Monday, October 1, 2012

War of 1812 Road Trip . . . Along the Way, part 2

On the ferry at Put-in-Bay

On the way back from South Bass Island.

The people of Almería, Spain might have something to say about that claim.  However, Crystal Cave is very impressive, whatever the claims may be.

Marblehead Lighthouse is "the oldest, continuously operational lighthouse on the Great Lakes."

The Marblehead Lighthouse was built in 1822.

After the s'mores . . . a contented look upon Dudeboy's face.

The impressive statue of Custer in Monroe, Mi.

The Monroe County Historical Museum in Monroe, Mi. has quite a collection pertaining to Custer, including the original headstones for Custer and a few others that were originally located at Little Big Horn.

I can't remember the history of this big Lincoln head.  For a county museum, it had a really nice collection of Civil War artifacts.

The main body of the trip ended with a visit to The Henry Ford Greenfiled Village.  Whatever you think of Ford, it is pretty admirable that he had the forethought to save, collect and move this stuff here. Granted I would much rather have seen these old buildings preserved in their original location, but based on the decisions of the powers that be, many of these structures probably would not exist today.  Above, is part of Edison's Menlo Park.

The world's first Industrial Research Laboratory at Menlo Park.

The Wright Cycle Shop.

While at the Greenfield Village we were able to watch a bit of historic baseball.  What I have shown here is but a very small sampling of what we did and saw at the village.  Of course, an earlier entry related our visit to a War of 1812 encampment.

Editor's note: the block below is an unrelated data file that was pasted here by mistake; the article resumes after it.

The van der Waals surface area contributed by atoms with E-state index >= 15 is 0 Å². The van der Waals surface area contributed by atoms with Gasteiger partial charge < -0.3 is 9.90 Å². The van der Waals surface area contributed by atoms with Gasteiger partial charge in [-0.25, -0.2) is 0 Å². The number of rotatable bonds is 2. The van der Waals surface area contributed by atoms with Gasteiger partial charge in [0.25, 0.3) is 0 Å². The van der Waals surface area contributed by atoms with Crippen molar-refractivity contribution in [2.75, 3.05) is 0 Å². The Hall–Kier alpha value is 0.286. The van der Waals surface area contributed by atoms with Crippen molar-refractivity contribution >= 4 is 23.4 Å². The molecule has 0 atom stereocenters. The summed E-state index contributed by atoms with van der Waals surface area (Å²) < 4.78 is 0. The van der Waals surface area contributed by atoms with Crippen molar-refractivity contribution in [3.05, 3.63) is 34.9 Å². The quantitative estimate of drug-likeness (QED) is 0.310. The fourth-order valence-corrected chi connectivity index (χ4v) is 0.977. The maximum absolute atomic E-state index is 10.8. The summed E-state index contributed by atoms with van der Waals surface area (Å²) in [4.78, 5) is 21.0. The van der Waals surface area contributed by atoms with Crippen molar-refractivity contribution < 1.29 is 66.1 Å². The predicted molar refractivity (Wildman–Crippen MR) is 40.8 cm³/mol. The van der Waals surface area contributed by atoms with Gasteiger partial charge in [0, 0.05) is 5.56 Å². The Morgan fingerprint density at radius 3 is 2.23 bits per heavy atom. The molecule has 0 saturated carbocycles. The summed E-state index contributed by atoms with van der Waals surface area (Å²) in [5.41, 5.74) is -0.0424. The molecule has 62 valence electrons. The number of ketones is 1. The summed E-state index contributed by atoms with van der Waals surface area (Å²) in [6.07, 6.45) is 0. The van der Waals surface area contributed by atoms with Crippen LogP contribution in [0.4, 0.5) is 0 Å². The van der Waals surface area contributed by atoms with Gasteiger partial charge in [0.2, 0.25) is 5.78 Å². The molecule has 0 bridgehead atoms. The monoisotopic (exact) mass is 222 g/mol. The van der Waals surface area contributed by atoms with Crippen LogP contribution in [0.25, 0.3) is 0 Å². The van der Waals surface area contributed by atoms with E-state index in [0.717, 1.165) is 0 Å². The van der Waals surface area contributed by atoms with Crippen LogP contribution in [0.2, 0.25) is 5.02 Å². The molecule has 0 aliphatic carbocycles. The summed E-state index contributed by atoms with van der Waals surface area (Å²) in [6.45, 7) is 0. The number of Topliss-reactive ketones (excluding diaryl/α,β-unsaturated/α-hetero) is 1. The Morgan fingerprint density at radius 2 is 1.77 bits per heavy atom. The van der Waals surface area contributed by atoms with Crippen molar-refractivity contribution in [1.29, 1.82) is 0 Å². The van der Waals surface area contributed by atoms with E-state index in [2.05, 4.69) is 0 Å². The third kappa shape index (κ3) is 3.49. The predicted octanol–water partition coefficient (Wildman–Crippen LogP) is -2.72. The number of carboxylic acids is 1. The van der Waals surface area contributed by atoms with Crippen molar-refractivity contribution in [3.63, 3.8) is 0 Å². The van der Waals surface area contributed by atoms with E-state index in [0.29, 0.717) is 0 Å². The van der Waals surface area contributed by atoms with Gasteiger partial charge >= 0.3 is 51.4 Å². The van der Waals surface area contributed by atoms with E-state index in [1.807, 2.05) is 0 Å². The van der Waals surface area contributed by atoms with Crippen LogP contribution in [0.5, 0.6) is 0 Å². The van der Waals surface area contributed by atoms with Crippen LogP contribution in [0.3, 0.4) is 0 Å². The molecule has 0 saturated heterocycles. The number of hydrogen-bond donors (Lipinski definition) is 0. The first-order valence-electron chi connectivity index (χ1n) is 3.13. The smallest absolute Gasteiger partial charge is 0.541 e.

In search of a couple of Toynbee Tiles in Cincinnati*.  Unfortunately, they had been paved over.  However, we did not suffer a total loss as someone had placed a copy-cat tile with a different message.  The Toynbee Tiles always had this message . . . 
And there was usually attached a smaller tile with additional cryptic blathering.  

The above copy-cat tile states:
I highly recommend you seek out the 2011 documentary Resurrect Dead: The Mystery of the Toynbee Tiles.  

*The link I give for the Cincinnati tiles is outdated.  All are no más.
As mentioned in a previous entry, we stopped by the Kentucky State Fair on the way home and Merkin felt inclined to try the Krispy Kreme Hamburger.  To make it especially disgusting I got it fully loaded.  And, oddly enough, it was disgusting.            


Anonymous said...

That geode cave was spectacular! Was it a manmade walk-in entrance?

Merkin J. Pus-Tart said...

It was a man-made entrance. Back in the late 1800's they were digging a well and found this. Pretty wild.

Anonymous said...

Mane says she really enjoys the pictures and that she wishes you were here to tell her about them. She wants to know if those were the tiles you were telling her about.